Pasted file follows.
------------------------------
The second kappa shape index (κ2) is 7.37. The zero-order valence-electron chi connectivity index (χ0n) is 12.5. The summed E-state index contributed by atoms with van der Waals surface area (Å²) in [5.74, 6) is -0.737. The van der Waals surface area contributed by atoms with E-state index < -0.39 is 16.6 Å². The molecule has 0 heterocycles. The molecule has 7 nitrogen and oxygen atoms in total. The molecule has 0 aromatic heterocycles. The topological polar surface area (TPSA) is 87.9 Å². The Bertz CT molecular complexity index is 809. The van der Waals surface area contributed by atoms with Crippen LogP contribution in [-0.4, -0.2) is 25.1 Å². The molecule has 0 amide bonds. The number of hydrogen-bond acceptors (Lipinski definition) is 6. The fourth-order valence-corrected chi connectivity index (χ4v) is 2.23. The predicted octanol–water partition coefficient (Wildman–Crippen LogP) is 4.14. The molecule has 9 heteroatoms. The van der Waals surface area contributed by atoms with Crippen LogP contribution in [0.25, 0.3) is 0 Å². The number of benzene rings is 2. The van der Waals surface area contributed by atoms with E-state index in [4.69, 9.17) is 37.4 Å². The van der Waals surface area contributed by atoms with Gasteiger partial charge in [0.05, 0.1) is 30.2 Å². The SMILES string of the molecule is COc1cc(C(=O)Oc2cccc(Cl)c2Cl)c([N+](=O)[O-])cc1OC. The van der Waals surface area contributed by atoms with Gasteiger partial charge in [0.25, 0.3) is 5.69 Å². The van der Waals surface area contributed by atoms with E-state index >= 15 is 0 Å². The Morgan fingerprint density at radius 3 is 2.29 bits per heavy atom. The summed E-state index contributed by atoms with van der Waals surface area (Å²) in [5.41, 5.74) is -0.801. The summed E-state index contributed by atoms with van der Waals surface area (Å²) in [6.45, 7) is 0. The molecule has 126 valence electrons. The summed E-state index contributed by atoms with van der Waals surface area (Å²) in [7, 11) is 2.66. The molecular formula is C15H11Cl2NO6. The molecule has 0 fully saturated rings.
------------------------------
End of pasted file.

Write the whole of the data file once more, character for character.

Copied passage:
The second kappa shape index (κ2) is 7.37. The zero-order valence-electron chi connectivity index (χ0n) is 12.5. The summed E-state index contributed by atoms with van der Waals surface area (Å²) in [5.74, 6) is -0.737. The van der Waals surface area contributed by atoms with E-state index < -0.39 is 16.6 Å². The molecule has 0 heterocycles. The molecule has 7 nitrogen and oxygen atoms in total. The molecule has 0 aromatic heterocycles. The topological polar surface area (TPSA) is 87.9 Å². The Bertz CT molecular complexity index is 809. The van der Waals surface area contributed by atoms with Crippen LogP contribution in [-0.4, -0.2) is 25.1 Å². The molecule has 0 amide bonds. The number of hydrogen-bond acceptors (Lipinski definition) is 6. The fourth-order valence-corrected chi connectivity index (χ4v) is 2.23. The predicted octanol–water partition coefficient (Wildman–Crippen LogP) is 4.14. The molecule has 9 heteroatoms. The van der Waals surface area contributed by atoms with Crippen LogP contribution in [0.25, 0.3) is 0 Å². The number of benzene rings is 2. The van der Waals surface area contributed by atoms with E-state index in [4.69, 9.17) is 37.4 Å². The van der Waals surface area contributed by atoms with Gasteiger partial charge in [0.05, 0.1) is 30.2 Å². The SMILES string of the molecule is COc1cc(C(=O)Oc2cccc(Cl)c2Cl)c([N+](=O)[O-])cc1OC. The van der Waals surface area contributed by atoms with Gasteiger partial charge in [0.25, 0.3) is 5.69 Å². The van der Waals surface area contributed by atoms with E-state index >= 15 is 0 Å². The Morgan fingerprint density at radius 3 is 2.29 bits per heavy atom. The summed E-state index contributed by atoms with van der Waals surface area (Å²) in [5.41, 5.74) is -0.801. The summed E-state index contributed by atoms with van der Waals surface area (Å²) in [6.45, 7) is 0. The molecule has 126 valence electrons. The summed E-state index contributed by atoms with van der Waals surface area (Å²) in [7, 11) is 2.66. The molecular formula is C15H11Cl2NO6. The molecule has 0 fully saturated rings.